Giant TCR Advanced II - Reviewed on my homepage
    Giant TCR Alliance Zero
    BMC teammachineSLR03
    The Departed
    Giant SCR2
    Canyon Roadlite
    Specialized Allez
    Some other junk...
  • Rod11Rod11 Posts: 293
    SCR Pedro wrote:
    What are those brakes?
    Sorry, forgot to put them in the spec list. Here they are here http://www.planet-x-bikes.co.uk/i/q/BCP ... e-calipers
    They also do CNC versions which are £110
  • amaferangaamaferanga Posts: 6,789
    SCR Pedro wrote:
    I didn't realise Planet X did deep drop brakes. I might check them out.

    I don't think they are deep drop - the OP has the pads as low as they'll go by the looks of it so they only just work.
    More problems but still living....
  • SCR PedroSCR Pedro Posts: 912
    Planet X must go a little deeper than most. I wasn't able to get Shimano 105 calipers to go low enough, although I don't think the SCR frame needs the whole 57mm that deep drop gives.

    How are they, compared to the standard calipers?
    Giant TCR Advanced II - Reviewed on my homepage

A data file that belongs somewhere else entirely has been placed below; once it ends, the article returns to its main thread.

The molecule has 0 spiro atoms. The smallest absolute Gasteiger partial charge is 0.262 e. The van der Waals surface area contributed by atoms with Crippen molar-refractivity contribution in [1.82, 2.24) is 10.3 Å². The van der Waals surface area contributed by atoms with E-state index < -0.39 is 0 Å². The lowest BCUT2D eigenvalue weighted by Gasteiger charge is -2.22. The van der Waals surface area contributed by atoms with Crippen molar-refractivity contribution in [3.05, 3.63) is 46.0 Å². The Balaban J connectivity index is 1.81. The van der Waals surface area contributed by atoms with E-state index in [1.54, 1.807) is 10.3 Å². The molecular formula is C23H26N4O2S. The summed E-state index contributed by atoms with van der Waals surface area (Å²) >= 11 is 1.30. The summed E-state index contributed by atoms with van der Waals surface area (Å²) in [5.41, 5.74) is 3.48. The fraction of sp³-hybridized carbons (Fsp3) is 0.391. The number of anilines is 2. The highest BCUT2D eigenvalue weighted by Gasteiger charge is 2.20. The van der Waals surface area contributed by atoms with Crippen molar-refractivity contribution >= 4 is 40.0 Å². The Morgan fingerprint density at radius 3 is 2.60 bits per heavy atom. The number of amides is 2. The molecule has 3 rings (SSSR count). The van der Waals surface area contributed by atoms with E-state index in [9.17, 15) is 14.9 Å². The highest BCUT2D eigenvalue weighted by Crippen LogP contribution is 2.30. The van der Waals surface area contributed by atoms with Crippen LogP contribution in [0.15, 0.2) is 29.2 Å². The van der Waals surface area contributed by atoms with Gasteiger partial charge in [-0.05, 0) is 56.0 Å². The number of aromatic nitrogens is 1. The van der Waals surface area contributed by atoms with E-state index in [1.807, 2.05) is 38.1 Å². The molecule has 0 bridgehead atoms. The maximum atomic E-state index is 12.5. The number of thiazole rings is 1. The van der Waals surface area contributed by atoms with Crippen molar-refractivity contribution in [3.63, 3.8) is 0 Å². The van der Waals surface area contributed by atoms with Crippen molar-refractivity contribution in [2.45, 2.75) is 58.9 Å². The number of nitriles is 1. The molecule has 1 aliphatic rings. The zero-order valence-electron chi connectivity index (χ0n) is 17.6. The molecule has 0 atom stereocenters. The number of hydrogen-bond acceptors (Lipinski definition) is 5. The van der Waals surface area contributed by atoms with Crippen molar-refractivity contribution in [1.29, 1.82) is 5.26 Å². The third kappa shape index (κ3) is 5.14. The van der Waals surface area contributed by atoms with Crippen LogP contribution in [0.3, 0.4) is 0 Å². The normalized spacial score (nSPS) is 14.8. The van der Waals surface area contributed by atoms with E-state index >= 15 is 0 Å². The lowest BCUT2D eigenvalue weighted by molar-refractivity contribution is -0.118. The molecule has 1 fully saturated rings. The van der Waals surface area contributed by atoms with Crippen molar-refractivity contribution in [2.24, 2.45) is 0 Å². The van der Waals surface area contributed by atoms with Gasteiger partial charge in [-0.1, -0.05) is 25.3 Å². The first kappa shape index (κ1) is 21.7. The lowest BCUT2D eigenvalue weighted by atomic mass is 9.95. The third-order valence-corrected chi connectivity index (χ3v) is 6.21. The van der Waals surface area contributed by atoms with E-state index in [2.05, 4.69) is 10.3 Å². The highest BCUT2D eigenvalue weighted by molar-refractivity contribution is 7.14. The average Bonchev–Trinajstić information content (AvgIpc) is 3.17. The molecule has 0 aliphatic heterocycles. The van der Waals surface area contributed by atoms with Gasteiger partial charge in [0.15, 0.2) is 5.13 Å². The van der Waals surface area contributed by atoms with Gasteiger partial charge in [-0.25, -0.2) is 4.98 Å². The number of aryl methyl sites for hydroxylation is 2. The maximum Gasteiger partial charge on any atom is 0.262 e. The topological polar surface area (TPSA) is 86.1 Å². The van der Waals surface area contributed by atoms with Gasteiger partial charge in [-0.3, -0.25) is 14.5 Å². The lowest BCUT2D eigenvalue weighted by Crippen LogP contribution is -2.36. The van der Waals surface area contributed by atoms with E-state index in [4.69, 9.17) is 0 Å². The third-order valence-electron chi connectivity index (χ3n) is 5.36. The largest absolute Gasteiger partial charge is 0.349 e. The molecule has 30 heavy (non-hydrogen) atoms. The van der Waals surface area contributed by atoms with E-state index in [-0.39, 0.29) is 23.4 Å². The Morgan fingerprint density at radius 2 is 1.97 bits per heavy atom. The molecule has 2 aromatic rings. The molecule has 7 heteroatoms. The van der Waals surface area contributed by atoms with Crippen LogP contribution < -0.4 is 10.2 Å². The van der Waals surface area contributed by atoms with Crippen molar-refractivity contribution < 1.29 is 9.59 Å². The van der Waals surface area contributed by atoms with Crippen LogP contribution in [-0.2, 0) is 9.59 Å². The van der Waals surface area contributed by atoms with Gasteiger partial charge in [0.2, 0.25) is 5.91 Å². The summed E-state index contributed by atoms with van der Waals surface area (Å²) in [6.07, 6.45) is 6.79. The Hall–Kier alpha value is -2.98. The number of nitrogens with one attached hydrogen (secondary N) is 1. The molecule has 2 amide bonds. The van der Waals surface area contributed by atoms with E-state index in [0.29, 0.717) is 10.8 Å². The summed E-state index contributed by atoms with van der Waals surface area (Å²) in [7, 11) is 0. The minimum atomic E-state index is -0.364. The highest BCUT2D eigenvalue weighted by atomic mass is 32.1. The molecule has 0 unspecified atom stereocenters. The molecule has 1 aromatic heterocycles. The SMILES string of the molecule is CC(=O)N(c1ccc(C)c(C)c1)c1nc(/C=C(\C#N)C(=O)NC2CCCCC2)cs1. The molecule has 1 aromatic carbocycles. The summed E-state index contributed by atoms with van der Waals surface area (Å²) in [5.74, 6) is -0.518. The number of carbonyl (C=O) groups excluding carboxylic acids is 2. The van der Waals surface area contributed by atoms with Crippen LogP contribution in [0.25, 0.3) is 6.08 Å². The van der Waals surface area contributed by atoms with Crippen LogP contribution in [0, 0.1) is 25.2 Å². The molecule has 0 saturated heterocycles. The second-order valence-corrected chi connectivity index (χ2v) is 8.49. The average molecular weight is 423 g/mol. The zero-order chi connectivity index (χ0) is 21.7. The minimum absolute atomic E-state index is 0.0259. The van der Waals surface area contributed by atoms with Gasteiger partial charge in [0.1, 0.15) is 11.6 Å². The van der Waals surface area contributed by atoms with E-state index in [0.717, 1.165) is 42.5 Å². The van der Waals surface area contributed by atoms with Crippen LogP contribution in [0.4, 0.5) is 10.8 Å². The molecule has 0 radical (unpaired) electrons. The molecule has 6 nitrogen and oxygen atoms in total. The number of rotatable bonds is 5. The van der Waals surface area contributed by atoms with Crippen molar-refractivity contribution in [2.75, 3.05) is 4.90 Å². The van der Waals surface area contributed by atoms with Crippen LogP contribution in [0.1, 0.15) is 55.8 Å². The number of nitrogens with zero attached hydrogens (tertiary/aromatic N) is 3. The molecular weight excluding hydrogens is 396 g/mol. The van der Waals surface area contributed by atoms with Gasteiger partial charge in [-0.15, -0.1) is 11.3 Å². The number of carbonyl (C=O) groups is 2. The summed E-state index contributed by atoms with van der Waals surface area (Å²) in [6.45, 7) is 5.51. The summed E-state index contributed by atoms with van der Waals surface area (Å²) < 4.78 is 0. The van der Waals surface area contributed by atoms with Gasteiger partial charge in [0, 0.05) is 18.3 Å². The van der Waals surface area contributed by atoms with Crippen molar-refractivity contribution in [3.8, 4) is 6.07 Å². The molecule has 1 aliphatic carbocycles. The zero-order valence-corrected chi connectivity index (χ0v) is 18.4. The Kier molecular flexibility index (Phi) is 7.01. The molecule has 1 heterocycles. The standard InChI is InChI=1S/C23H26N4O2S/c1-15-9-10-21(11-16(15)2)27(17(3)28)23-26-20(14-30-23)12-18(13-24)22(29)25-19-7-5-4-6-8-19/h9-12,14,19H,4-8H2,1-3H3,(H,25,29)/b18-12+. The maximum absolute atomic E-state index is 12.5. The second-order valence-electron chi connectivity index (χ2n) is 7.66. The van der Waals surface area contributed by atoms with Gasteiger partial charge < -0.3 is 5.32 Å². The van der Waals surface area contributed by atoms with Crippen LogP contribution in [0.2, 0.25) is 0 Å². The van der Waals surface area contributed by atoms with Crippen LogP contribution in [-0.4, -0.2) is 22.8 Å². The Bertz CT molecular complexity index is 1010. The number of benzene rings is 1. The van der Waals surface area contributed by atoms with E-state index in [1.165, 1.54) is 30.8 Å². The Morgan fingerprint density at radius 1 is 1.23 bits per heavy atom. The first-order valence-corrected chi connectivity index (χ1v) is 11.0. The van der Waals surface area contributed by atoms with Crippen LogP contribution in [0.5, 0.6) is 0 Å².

Giant TCR Alliance Zero
    BMC teammachineSLR03
    The Departed
    Giant SCR2
    Canyon Roadlite
    Specialized Allez
    Some other junk...
  • Rod11Rod11 Posts: 293
    They're much much better than the standard ones, bit of a pain to set up though, great once they are. They're also lighter than DA callipers, if that matters to you.
  • dawebbodawebbo Posts: 456
    If you can stretch your budget a bit (and they have your size left) these are a real steal http://www.wiggle.co.uk/giant-tcr-advan ... eset-2010/
  • yenrodyenrod Posts: 135
    lemoncurd wrote:
    The majority of cyclists use the hoods when just cruising along, try lifting them and see how you get on with it, you'll find that they will still be in a great place for climbing.

    If you don't like it then just pop them back again (assuming you haven't tried this already).

    Also worth looking at one of the many bike fit calculators that are on the web, you may be comfortable now but even more comfortable once you've given the bike a tweak.

    Enjoy 8)

    Obviously the set-up works for Jack - I have mine in a similiar position.
    [;)] 'tuono nel mio cuore...[:)]